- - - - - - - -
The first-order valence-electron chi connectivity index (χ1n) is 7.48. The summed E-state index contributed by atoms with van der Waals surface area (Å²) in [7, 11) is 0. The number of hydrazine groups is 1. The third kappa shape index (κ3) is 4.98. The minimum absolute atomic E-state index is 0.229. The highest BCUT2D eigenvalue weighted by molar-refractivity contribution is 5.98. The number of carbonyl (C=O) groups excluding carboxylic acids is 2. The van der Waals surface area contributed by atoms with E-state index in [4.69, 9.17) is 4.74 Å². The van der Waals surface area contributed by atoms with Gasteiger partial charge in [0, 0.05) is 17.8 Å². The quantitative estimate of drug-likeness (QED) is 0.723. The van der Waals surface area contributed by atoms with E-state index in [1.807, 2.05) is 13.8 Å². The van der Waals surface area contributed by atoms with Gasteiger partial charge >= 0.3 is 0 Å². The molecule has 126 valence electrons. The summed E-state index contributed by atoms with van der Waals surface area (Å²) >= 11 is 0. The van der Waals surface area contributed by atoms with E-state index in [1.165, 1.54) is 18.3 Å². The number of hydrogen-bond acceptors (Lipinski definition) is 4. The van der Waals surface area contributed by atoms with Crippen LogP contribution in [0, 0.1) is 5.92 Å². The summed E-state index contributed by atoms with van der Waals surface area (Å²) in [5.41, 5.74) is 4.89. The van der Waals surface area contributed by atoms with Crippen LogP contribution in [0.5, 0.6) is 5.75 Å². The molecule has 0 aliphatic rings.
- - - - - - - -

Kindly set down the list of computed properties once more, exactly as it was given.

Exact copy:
The first-order valence-electron chi connectivity index (χ1n) is 7.48. The summed E-state index contributed by atoms with van der Waals surface area (Å²) in [7, 11) is 0. The number of hydrazine groups is 1. The third kappa shape index (κ3) is 4.98. The minimum absolute atomic E-state index is 0.229. The highest BCUT2D eigenvalue weighted by molar-refractivity contribution is 5.98. The number of carbonyl (C=O) groups excluding carboxylic acids is 2. The van der Waals surface area contributed by atoms with E-state index in [4.69, 9.17) is 4.74 Å². The van der Waals surface area contributed by atoms with Gasteiger partial charge in [0, 0.05) is 17.8 Å². The quantitative estimate of drug-likeness (QED) is 0.723. The van der Waals surface area contributed by atoms with E-state index in [1.807, 2.05) is 13.8 Å². The van der Waals surface area contributed by atoms with Gasteiger partial charge >= 0.3 is 0 Å². The molecule has 126 valence electrons. The summed E-state index contributed by atoms with van der Waals surface area (Å²) >= 11 is 0. The van der Waals surface area contributed by atoms with E-state index in [1.165, 1.54) is 18.3 Å². The number of hydrogen-bond acceptors (Lipinski definition) is 4. The van der Waals surface area contributed by atoms with Crippen LogP contribution in [0, 0.1) is 5.92 Å². The summed E-state index contributed by atoms with van der Waals surface area (Å²) in [5.41, 5.74) is 4.89. The van der Waals surface area contributed by atoms with Crippen LogP contribution in [0.5, 0.6) is 5.75 Å². The molecule has 0 aliphatic rings.